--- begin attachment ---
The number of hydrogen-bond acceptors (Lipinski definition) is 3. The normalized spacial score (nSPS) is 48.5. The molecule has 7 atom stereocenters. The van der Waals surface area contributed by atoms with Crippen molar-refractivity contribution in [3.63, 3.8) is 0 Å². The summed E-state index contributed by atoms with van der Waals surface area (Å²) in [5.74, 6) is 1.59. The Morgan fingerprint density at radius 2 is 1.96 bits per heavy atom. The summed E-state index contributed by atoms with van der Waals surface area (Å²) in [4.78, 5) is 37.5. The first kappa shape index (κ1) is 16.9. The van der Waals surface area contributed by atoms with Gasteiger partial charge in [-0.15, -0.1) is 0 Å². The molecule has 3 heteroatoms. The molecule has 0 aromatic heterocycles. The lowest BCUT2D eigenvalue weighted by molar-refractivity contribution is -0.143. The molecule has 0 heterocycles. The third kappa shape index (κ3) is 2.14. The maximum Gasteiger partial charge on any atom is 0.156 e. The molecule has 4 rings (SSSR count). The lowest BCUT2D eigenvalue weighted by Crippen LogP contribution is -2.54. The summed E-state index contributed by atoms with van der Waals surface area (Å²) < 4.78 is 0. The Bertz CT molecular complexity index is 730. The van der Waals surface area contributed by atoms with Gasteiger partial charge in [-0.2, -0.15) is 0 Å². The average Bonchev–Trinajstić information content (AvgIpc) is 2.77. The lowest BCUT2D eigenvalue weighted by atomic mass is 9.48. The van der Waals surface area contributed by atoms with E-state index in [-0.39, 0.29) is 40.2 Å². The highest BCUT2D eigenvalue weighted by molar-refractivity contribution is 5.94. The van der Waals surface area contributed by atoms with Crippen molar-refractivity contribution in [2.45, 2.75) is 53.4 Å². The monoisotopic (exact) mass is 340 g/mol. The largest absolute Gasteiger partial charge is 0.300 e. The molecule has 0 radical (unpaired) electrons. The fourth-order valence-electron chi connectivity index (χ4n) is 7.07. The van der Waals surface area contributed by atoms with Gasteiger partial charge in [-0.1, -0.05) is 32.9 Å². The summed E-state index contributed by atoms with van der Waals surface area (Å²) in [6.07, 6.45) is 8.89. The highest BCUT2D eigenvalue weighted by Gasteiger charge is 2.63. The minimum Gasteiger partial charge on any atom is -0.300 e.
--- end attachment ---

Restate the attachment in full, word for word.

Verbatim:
The number of hydrogen-bond acceptors (Lipinski definition) is 3. The normalized spacial score (nSPS) is 48.5. The molecule has 7 atom stereocenters. The van der Waals surface area contributed by atoms with Crippen molar-refractivity contribution in [3.63, 3.8) is 0 Å². The summed E-state index contributed by atoms with van der Waals surface area (Å²) in [5.74, 6) is 1.59. The Morgan fingerprint density at radius 2 is 1.96 bits per heavy atom. The summed E-state index contributed by atoms with van der Waals surface area (Å²) in [4.78, 5) is 37.5. The first kappa shape index (κ1) is 16.9. The van der Waals surface area contributed by atoms with Gasteiger partial charge in [-0.15, -0.1) is 0 Å². The molecule has 3 heteroatoms. The molecule has 0 aromatic heterocycles. The lowest BCUT2D eigenvalue weighted by molar-refractivity contribution is -0.143. The molecule has 0 heterocycles. The third kappa shape index (κ3) is 2.14. The maximum Gasteiger partial charge on any atom is 0.156 e. The molecule has 4 rings (SSSR count). The lowest BCUT2D eigenvalue weighted by Crippen LogP contribution is -2.54. The summed E-state index contributed by atoms with van der Waals surface area (Å²) < 4.78 is 0. The Bertz CT molecular complexity index is 730. The van der Waals surface area contributed by atoms with Gasteiger partial charge in [-0.2, -0.15) is 0 Å². The average Bonchev–Trinajstić information content (AvgIpc) is 2.77. The lowest BCUT2D eigenvalue weighted by atomic mass is 9.48. The van der Waals surface area contributed by atoms with E-state index in [-0.39, 0.29) is 40.2 Å². The highest BCUT2D eigenvalue weighted by molar-refractivity contribution is 5.94. The van der Waals surface area contributed by atoms with Crippen molar-refractivity contribution in [2.45, 2.75) is 53.4 Å². The monoisotopic (exact) mass is 340 g/mol. The largest absolute Gasteiger partial charge is 0.300 e. The molecule has 0 radical (unpaired) electrons. The fourth-order valence-electron chi connectivity index (χ4n) is 7.07. The van der Waals surface area contributed by atoms with Gasteiger partial charge in [-0.1, -0.05) is 32.9 Å². The summed E-state index contributed by atoms with van der Waals surface area (Å²) in [6.07, 6.45) is 8.89. The highest BCUT2D eigenvalue weighted by Gasteiger charge is 2.63. The minimum Gasteiger partial charge on any atom is -0.300 e.